Hamburger Menu-Icon or Mystery Meat Navigation?

We have all come across a hamburger menu at one point or another — no, i’m not referring to the kind you eat (sigh). Hamburger menus are those horizontal stacked lines (three-bar icons) typically in the upper corner of various mobile websites or apps, that once clicked reveal the navigation menu. UX designers’ relationship with the hamburger menu is a complex one to say the least. The argument persists on both sides and like most web design or UX trends, it is either beloved by digital designers or despised.

The origin of the hamburger icon comes from the 1981 Xerox Star, one of the earliest graphical user interfaces created by Norm Cox in an effort to be “road sign” simple.

It was not until Facebook adopted it in 2008 that it popularised as a trend, but if it had a Facebook relationship status today, it would be “it’s complicated”. The hamburger menu’s prevalence surfaced primarily due to sites adopting a mobile-first approach, however the controversial icon has come under scrutiny recently, as some feel that it is dated and ineffective.

Pro-hamburger

Websites are continuing to use the hamburger menu because it is unobtrusive and works well with minimalist designs. Hamburger menus are simple and can keep “decision fatigue” to a minimum by eliminating secondary navigation items. Consolidating an abundance of information not only saves screen space, but is also aesthetically pleasing.

Pro-hamburger users are typically geared towards Millennials and tech-savvy users, however recognition is on the rise. The widespread use of “the hamburger” have users trained to comprehend what the menu signifies and gravitate towards it naturally. The growing popularity of the hamburger menu triggers users to either understand it immediately or targets curious users that want to interact with it.

Tip: Age matters. Businesses need to be cautious about adopting the hamburger menu if users are in their 40’s or older, as data suggests older users experience the hamburger menu differently. It has its benefits when utilised appropriately to the right target audience or paired with a strong call-to-action label to avoid alienating users.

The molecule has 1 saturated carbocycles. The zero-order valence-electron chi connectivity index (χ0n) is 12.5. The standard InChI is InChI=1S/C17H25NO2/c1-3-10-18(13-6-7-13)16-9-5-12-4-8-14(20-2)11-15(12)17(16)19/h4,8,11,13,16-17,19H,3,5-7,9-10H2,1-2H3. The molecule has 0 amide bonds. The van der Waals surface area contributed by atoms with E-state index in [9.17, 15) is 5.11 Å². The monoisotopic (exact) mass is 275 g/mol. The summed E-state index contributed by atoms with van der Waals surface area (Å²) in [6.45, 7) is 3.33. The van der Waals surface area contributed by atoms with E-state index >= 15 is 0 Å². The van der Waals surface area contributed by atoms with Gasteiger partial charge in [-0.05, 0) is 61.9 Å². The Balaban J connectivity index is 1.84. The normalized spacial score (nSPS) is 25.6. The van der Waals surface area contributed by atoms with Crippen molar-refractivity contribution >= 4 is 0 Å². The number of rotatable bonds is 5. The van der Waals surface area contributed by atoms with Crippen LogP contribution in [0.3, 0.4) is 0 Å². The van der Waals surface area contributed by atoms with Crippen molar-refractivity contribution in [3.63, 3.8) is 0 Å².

Anti-hamburger

The contested issue with the hamburger menu is that it could be overlooked (in its default state) and can mean different things to different people. What is out of sight, is in fact out of mind. Navigation is a very critical element in web design, guiding users to browse and explore a website. Having such a small icon tucked away in the corner can lower discoverability and frustrate users unfamiliar with the icon.

Problem right? Think of it this way: If you’re lost in a building, your sense of navigation is guided by exterior cues or by following the crowd. So, while most users eyes gravitate to information in the centre of the screen, the hamburger icon could go unnoticed, potentially leading to detrimental effects on engagement.

Tip: There are ways to utilise the hamburger menu in a way that increases clarity and visibility. The goal is to achieve effective usability, often defined as ease of use. Moreover, a usable interface is one that is learnable, as well as efficient. For example, simply adding in the word “menu” or adding a box around the hamburger icon can increase the use as a visual cue for clarification and can reduce cognitive load (it appears clickable).

Keep in mind that adding a “menu” text option might not work if for example, a restaurant attracts users seeking a food menu or if users landing on the site do not speak English.

Recently, Spotify ditched the hamburger menu after extensive user testing indicating navigation wasn’t very intuitive for users. In an effort to improve user engagement, the new navigation bar in the iOS app redesign puts its key sections in the bottom navigation bar and encourages users to explore more types of content.

Ultimately, the hamburger menu is not “one-size-fits all” and what works for one website, may not for another. Nevertheless, the preferred menu opinion that matters most are those of your users. If you do decide to use the hamburger menu, ensure you are using best practices most suitable to your content and audience.

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